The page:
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View Sample Pages : Ada Weekly News, May 12, 1960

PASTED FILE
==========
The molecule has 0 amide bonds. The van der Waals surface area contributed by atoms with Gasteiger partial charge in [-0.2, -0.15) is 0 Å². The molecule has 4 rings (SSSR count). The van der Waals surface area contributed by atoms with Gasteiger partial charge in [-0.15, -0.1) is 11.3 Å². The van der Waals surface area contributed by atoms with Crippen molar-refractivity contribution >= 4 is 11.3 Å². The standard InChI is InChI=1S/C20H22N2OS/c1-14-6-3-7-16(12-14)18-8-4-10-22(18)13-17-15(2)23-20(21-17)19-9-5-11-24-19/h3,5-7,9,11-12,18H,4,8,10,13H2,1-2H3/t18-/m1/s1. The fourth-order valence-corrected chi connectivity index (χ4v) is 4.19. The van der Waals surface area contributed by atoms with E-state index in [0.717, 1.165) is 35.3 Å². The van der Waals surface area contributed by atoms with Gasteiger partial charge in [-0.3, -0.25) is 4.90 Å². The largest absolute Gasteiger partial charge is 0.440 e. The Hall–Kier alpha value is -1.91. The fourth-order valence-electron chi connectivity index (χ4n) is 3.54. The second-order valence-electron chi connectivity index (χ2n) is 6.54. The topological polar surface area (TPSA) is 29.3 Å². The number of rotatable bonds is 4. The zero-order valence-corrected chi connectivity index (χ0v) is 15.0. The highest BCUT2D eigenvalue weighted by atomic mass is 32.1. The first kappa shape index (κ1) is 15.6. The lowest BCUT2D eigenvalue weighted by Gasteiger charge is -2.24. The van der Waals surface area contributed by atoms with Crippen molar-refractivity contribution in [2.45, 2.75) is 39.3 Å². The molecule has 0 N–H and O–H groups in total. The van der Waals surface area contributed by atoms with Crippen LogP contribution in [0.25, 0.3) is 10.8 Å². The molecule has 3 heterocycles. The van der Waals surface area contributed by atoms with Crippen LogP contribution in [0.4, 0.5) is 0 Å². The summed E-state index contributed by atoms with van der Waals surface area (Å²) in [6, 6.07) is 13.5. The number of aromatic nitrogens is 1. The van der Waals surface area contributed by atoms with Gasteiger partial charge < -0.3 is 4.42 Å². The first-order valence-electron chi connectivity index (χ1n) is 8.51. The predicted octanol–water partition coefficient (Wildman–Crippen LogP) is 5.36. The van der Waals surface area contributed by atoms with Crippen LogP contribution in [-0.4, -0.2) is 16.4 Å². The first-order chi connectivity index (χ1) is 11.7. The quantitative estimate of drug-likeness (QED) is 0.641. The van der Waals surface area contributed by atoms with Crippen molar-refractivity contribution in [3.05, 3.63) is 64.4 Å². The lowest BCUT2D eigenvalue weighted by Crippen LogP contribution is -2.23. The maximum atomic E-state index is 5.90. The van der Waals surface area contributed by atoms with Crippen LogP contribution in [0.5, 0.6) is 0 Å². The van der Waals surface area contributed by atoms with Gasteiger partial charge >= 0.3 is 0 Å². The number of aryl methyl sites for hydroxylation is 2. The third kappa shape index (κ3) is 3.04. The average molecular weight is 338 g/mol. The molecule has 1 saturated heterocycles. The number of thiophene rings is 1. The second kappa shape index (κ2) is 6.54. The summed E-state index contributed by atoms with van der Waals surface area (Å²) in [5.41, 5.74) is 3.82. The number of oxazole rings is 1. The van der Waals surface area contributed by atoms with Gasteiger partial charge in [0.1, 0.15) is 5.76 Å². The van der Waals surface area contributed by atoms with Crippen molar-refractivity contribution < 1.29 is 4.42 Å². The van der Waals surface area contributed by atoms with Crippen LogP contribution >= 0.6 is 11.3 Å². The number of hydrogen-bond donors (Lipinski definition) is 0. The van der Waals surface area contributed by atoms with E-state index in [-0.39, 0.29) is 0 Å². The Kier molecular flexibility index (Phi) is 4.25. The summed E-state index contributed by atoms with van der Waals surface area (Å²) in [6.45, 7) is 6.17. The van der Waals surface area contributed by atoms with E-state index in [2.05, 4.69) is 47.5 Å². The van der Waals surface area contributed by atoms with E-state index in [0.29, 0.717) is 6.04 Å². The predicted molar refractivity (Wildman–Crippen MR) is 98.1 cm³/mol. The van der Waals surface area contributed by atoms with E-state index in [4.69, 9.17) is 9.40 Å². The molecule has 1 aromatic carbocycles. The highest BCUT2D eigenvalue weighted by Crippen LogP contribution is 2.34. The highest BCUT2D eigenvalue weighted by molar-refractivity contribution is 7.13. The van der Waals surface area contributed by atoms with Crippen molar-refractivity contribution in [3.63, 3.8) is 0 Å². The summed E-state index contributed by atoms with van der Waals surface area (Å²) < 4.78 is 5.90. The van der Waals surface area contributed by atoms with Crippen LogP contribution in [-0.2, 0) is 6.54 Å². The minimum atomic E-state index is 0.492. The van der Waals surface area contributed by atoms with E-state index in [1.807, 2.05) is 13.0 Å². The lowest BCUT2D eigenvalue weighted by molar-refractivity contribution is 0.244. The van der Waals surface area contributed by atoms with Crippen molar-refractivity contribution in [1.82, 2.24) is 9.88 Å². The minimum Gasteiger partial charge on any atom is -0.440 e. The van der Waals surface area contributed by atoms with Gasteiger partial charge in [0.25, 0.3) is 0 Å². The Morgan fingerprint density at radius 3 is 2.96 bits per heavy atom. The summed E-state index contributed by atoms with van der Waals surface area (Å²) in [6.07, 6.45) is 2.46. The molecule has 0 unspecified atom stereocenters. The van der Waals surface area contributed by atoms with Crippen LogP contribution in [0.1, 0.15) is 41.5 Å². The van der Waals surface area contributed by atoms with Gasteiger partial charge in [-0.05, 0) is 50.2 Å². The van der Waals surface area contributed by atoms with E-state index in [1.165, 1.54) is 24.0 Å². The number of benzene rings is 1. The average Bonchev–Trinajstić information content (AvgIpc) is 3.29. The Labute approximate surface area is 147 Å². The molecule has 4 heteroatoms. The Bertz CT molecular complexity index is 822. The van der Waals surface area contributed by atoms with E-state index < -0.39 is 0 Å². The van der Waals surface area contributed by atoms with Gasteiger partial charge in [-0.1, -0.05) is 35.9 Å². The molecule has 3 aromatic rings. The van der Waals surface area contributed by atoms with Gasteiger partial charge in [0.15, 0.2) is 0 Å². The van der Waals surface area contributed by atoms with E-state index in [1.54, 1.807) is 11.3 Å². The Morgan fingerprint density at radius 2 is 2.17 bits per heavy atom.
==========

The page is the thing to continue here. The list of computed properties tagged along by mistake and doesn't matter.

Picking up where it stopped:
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Ada Weekly News (Newspaper) - May 12, 1960, Ada, Oklahoma The Paper With PERSONALITY Biggest Reading Buy in Oklahoma Handicapped Stonewall Woman Discovers Her Talent For Art Combined With The Ado Times-Democrat ADA, OKLAHOMA, THURSDAY, MAY 1^1960    lo    Pages NO. 5 60TH YEAR PLUCKY ARTIST:    Mrs. C. R. Pace, Stonewall, is improving rapidly now after a four year battle with arthritis, is able occasionally to show her paintings, which hang on the walls of her home. The paintings were done while she was confined in bed. (WEEKLY Photo by Erie Allen). GROWTH OF TALENT:    The above portrait, done by Mrs. Pace from a tin-type picture of the 1880's, is a likeness of her mother, a serious-faced little girl dressed in blue. The portrait is one of several Mrs. Pace has painted during her crippling illness, many of them done from memory. (WEEKLY Photo). By ERIC ALLEN “When I was sick and lay abed and had two pillows at my head and all my toys around me lav to keep me happy all the day.’* Thus begins the familiar poem which for the past four years has inspired the life of a courageous Stonewall mother. She is Mrs. C. R. Pace, mother of three, who until a month ago has been bedfast and almost helpless with arthritis. The astonishing thing about her story is that in spite of her terrible handicap during the four-year period, Mrs. Pace has developed an innate but previously unknown talent for painting. Now lining the walls of the Pace residence in Stonewall are scores of beautiful landscapes, still-life paintings, portraits and even examples of modern abstract art. All the paintings have been done while Mrs. Pace la> bedfast and in great pain. They hang as inspiring symbols of the courage of a woman who has performed a great feat in spite of a crippling illness. Determined “If it hadn't been painting it would have been something else, though," Mrs. Pace said Friday. “I was determined not to give up . . . It s strange, though. As a child, I used to read that poem and think how wonderful it would be to lie abed and do things . . . just dream and work with my hands.” Mrs. Pace, before she became helplessly crippled, designed dresses, and when arthritis threatened to stifle her creative impulse — when she couldn’t get out of bed and sit at a sewing machine — she turned ti painting. Her first paintings were done with left-over portions of sign-paint, house paint, enamel and fingernail polish, and looking at them today you will sense her native feeling for composition and effective depth and form. And you will look at them with increasing amazement as Mrs. Pace’s story unfolds. The pictures were painted with hands so crippled and helpless with arthritis that the artist had to use rubber bands around her fingers in order to hold the brush. Some days, Mrs. Pace says, her right elbow wouldn’t bend at all and she was powerless to use her right hand. On those days, resolutely, she painted with her left, while propped up in bed on pillows. “Messy** “You should have seen my bedsheets," Mrs. Pace said, laughing quietly. “Paint splattered everywhere . . . such a terrible mess!" During her illness Mrs. Pace has had a housekeeper, Mrs. Ruth Cole. The most recent painting finished by Mrs. Pace is a surprisingly good likeness of Mrs. Cole done in oils, and it is obvious that Mrs. Cole is very pleased. “I’ve taken care of Mrs. Pace for a long time," Mrs. Cole said. “I know, better than anyone else, the courage she has shown. And her paintings . . . look at these . . . I know they’re good.” Mrs. Pace’s artistic efforts range from landscapes to difficult caricatures and abstract designs, and even an interesting self-portrait as she looked when she was seventeen years old. Once, when she knew a daughter was coming to visit her, Mrs. Pace painted and framed four miniature coun try scenes between noon and 4:00 p.m. Improvement Mrs. Pace is out o bed now, improving rapidly, and while showing you from room to room and pointing out her first efforts at painting, she will say, ‘‘They’re nothing. Absolutely nothing . . nothing at all." But you look at the paintings and know instinctively that they have an enduring value as symbols of courage, and that they were also a springboard for her later beautiful works of art. An intriguing part of Mrs. Pace’s work with oils is her ability to do, from memory, almost incredible reproductions of places she saw before becoming bedfast four years ago. One of these paintings hangs on the wall of her living room, and will be instantly recognized by anyone who has visited the Civil War battleground at Prairie Grove, Arkansas. Her painting is a beautiful likeness of the Latta House which stands at Prairie Grove in the newly-restored Battlefield Park. Memory Mrs. Pace saw the house on a trip through the Western Ozark Mountains before she became stricken with arthritis. She painstakingly reproduced the old cabin in oils just as she remembered it. She also has a painting in oils of an Ozark dwelling and surroundings where she and her husband lived for a brief time several years ago. "I moved the creek closer to the house, though," Mrs. Pace said, smiling. “I thought it made the picture look better . . . But the house is just as I remember it." One of Mrs. Pace’s most interesting paintings is of her mother as she was in childhood ... a serious-faced little girl dressed in blue. Mrs. Pace painted the portrait from an old tin-type picture of her mother made in the 1880’s. Mrs. Pace and her husband have lived in Stonewall for 16 years. They have two daughters, one in New York and the other in Houston, Texas, and a son, Charles, w'ho will graduate from Stonewall High this year. Mrs. Pace doesn’t have to worry about materials to paint with now. Her daughter in New York sends canvases and paints and other equipment regularly. Her children, Mrs. Pace says, take possession of her best paintings as soon as she gets them finished. However, Mrs. Pace has scores of landscapes, portraits and still-life paintings, many of | them mounted in good frames and others as yet unmounted. She has I made no effort to sell her paintings, but recently people have been dropping in from surrounding towns to admire them. Just how Mrs. Pace's art will stand up under exper* appraisal is as yet unknown. Only time and wider recognition will show that. But however things turn out along (that line is at this time seemingly beside the point. To a layman her paintings are beautiful in inspiring, tangible examples of a courage which has refused to accept defeat in the face of such terrible odds. Pontotoc County Job Chances Better in April Job opportunities in Ada and Pontotoc County increased during the month of April, A. 0. Pense, manager of the local office of the Oklahoma State Employment Service, reports. The local office received 208 job openings during April as compared to 139 for March. The office referred 219 applicants to these openings and placed 192 compared To 164 referrals and 121 placed in March. There were about 25 fewer new applications for work in April and the active file decreased about 50 from the previous month. Other activities of the local office included counseling interviews being conducted for 20 applicants to help them make a suitable vocational choice. Tests were administered ot 30 individuals to help in choosing a line of work or in measuring their proficiency in a line of work already trained for. Through the counseling and testing program 23 handicapped applicants were placed during April. Unemployment as represented by claims for unemployment compensation decreased about 30 per cent from March 1960. Church Members Redecorate Pastor's Home A facelifting is in process at the First Baptist Church parsonage at Stonewall. Members of the church and the pastor, Rev. Mack Caffey, are meeting as often as possible to redecorate the inside of the parsonage and paint the exterior. Monday night a group of the members papered the living room, dining room and hallway with rose pink printed paper. A partition had been removed to make the living room and dining room one area. The group worked until 12:30 a m. to complete the job and clean the house. Those working were Mr. and Mrs. W. E. Winton, Mr. and Mrs. Cecil Bullard and Jimmy, Mr. and Mrs. Simon Patton, Mr. and Mrs. Howard Ganus, Mr. and Mrs. Boda Hisaw and Shirley, Mr. and Mrs. A. B. King, Carol and Aletta, Mr. and Mrs. William Shellen-berger, Austin King and Rev. Mack Caffey. The pastor's wife and two children are visiting her parents, Mr. and Mrs. J. W. Harrigan, Houston, Tex. AFTER THE TORNADO: Clyde Kendall, left, and Willis Sutton, right, help O. A. Sutton, center, repair a torn-down fence. In the background is O. A. Sutton's home, which was wrecked during the Oil Cetner tornado. (WEEKLY Photo). Strange Incidents Reported After Oil Center Tornado People in the Oil Center community this week have obviously quelled much of the shock caused by the recent tornado and are hard at work clearing the rubble and repairing damaged homes. During the weeks ahead, clean-up crews, carpenters and electricians —and the healing hand of nature —should cover most signs of the damage so swiftly done. The violent onslaught of the elements last Wednesday night, however, will not soon be lost to mind. Neither will the odd, freakish incidents which happened during the storm. Things like a 210-barrel capacity tank of oil being wrenched from its moorings and hurled almost a mile through space above the rolling hills. Or a storm cellar being completed just before the tornado— except for the timbers of step-forms which blocked the entrance and thus forced a family to endure the havoc of a home disintegrating about their heads. came through the fury of the tornado unharmed. Or things like a dollar bill lying on a table before the storm and still lying in the same place afterwards, on an undisturbed table on the floor of a room whose Or a bucking barrel for the walls had been swept away by training of rodeo riders, undented*wind. on its cable after the tornado, Stories like the above, told by hanging serenely between two Oil Center residents who witness-trees whose limbs were twisted ed the storm, will perhaps be-off and flung into. infinity along come part of the community’s with the wreckage of a demolish- lore. ed home.    The    oil    tank,    according    to    A. Or the fortitude of a youth who, O. Sutton and his brother, Wil-shelterless and running with the was property of Booth and avid breath of the tornado at Spencer. The tank was carried so his heels, flung himself at the .    *** °rig,nal anchor, it base of a small cedar tree and took the. c°mPany several hours grasped it. The youth flattened out It0 trace 11 *own- there, hugging the cedar tree, and Girl Places In Money At State Broiler Show Charlotte Shope, Francis 4-H club member, placed in the money with her exhibit in the stcte broiler show and contest held Wednesday at Muskogee. Charlotte’s birds came in fourteenth in a field of 256 entries in the junior division of the show, winning an extra $10 award for her. Cash prizes were given for the first 15 places. Four other local 4-H members placed in the "blue" group: Jerry Fredericks, Jimmy Fredericks, Buddy West and Don Yeargan. Placing in the “red" group were Mike Tiffin, James Morrow, Bill (Continued on Page 2) (Continued on Page 2) ALMOST COMPLETED: H. R. Henderson points out the doorway of the Cox cellar at Oil Center, where the timbers of step-forms blocked entrance during last week's storm. Henderson was constructing the cellar, and had to leave the step-forms in place overnight so the freshly-poured cement would dry. (WEEKLY Photo). By Mail in Pontotoc Single Copy IO Cents Only $2.00 Per Year And Adjoining CountiesGalley-Vanting Around The CountyMIDLAND By MRS. CHRIS PEDERSEN Bob Marble of Ada spent Mother's Day with his mother, Mrs. Dora McGee. Miss Susan Price also was a guest in the Floyd home. The girls enjoyed a morning shopping for gifts for their mothers. Steve Kasmir spent Friday night with Mike Pedersen. Saturday night and Sunday guests in the Pedersen home were Mr. and Mrs. Richard Pedersen of Oklahoma City, Mr. and Mrs. j John Pedersen. Arlene and Linda of Midwest City, Miss Paula Jean Brassington of Midwest City, Miss Pat Martin and Jim Pedersen of Midwest City. Sunday visitors were Mr. and Mrs. Dale Gentry and sons David and Tony of Stratford and Bob Marble of Ada. Mrs. Marjorie Martin visited with your correspondent Friday morning Miss Sherry Pedersen spent Friday night with Miss Jan Floyd of Ada.    I Mr. and Mrs. Tom Martin, Pat, Marion and Arbs visited Mr. Martin’s sister and family the McNeils, of Galey Sunday. Sunday afternoon they attended the baccalaureate for the Vanoss seniors. Marion sang. College. He is the son of your correspondent. Mike, Jim’s younger brother, was 5th individual wnner and his team placed 7th this year. The team consists of Mike. Frankie Benton, Johnny Hoosier and Gary Moore. Instructor is Pat Gallup. in Seoul, Korea for 13 months, with her parents, Mr. and Mrs. Mrs. B. I. McCauley and children. -C.    A.    Berger.    - Paul Parker was ill Monday but is feeling some better now. Mrs. Dora McGee got word her daughter. Margaret Barnes, was soon to pay her a visit from Pasadena, Calif. Jim Pedersen won first place at the National pasture and range judging contest held recently at Oklahoma City. This was the .second time Jim has won first in the contest Two years ago Jim. then a student at Vanoss, won fist place individual winner and the FFA Chapter also won first. In the recent contest. Jim entered in the adult class. He is now a student at Central State People from this community are in sympathy with those who lost their homes and were injured at Oil Center and rejoice with them that there were no lives taken.VANOSS By MRS. V. T. GASAWAY Mr. and Mrs. Clarence Davis and son Earl of Oklahoma City spent the weekend with Mrs. Nettie Childers. Mr. and Mrs. Kenneth Childers and Valerie Sue of Hamburg, Iowa spent a week visitng his mother, Mrs. Nettie Childers and other relatives of Vanoss and Oklahoma City. -Sunday    afternoon    visitors    in    the Eulas Jones visited with Wal- Vernon Gasaway home were Mr. ter Leech, Barton Williams and and Mrs. Clifford Miller and Dale Raymond Holmes, all (rf Mays- of Ada and Mr. and Mrs. Glen Mr. and Mrs. Roy Glasgow and Pam visited with Mr. and Mrs. Vernon Gasaway awhile Friday night. Ville Saturday. Cornell. I got a card from my son Paul. He was in Honolulu. Mawaii. He said he would be in San Francisco by Tuesday and hoped to be home by Sunday. Paul has been Mr. and Mrs. Roy Glasgow visited with Mr. and Mrs. England Davis and children awhile Sunday night Mr. and Mrs. Earl Gasaway and Mother’s Day visitors in the Clyde    of    Konawa    spent    Thursday    home of Mrs. Mary Ragland were with Mr.    and    Mrs.    Vernon    Gasa-    Mr    and Mrs Walter Wilkerson way. arid    Mrs. Bernice Scott, all of Pauls Valley, Mr. and Mrs. Pick Miss Myra Nell Garrett of the Ragland of Oklahoma City. Mr. Bebee community spent Wednes*and Mrs. Earl Hodges, Ada, and Mr.    and Mrs. Joe Burleson of Wewoka. Mr. and Mrs. England Davis and children were in Enid Sunday on business. Mrs. Roy Glasgow visited with Mrs. Geneva McCullar awhile Monday afternoon. Roy Glasgow was in Durant Saturday attending a business meeting. day night with Mary Jo Gasaway. Mr. and Mrs, Lee Parish and Tresa of Ada spent Mother’s Day Mrs. Eulas Jones visited with Mr. and Mrs. Jolen Keeze at Wa- Miss Pam Glasgow of Lawton nette awhile Saturday. She also spent the weekend with Mr. and visited with Mr. and Mrs. Bud Mrs. Roy Glasgow. Others visit-Baker    at Maysville.    ing jn the Gasgow    home Sunday 7    were Mr.    and Mrs.    Jerry Mustain Mr. and Mrs. Miles McCauley and Mike and Mrs. Arkie Glas-and children of Ft. Worth spent gow, all of Lawton. Miss Pam the weekend with    Mr.    and    Mrs.    Glasgow    returned    home with N. D.    McCauley    and    Mr.    and    them. Robert Melton, small son of Mr. and Mrs. Shaun Melton, fell last Sunday striking his head on a sharp object and cutting it. Two stitches had to be put in the wound. Mr. Cleamon Stone, agriculture teacher, visited Tommy Gasaway awhile Monaay. The FFA class is trying to get the tractors all ready to plant a patch of cotton for a FFA project.OAKMAN By ILA PEVEHOUSE I’m glad to be able to write the items again this week after spending such a hectic week with all the stormy weathe. and tragedy happening to neighboring communities and friends. I think from all reports that nearly everyone in this community was in cellars both Wednesday and Thursday nights .I haven’t heard of anyone being injured or ill due to the storms but some slight damage was done. Mr. and Mrs. John Brassfield’s west window blew completely out, and site reported that they had to buy a new frame and window complete to put back in its place.! Several houses have shingles blown off and there will probably be quite a bit of roof repairing going on around here. I would like to extend my sympathies to those of Oil Center and other places who were injured or received damage from the tornadoes. We of the Oakman community all feel very lucky. I heard a report that Mr. and Mrs. Roy White are working hard to get their cellar finished. They have been working on one for some time, but it wasn’t completed before last week. Charlie Sliger of Ada spent Friday afternoon with his sister and husband, Mr. and Mrs. J. R. Pendergrass. Bill Pevehouse accompanied the Byng Pirates baseball chib to Chandler Monday for the semi finals and finals of the state baseball tournament. (Continued on Page 2) ;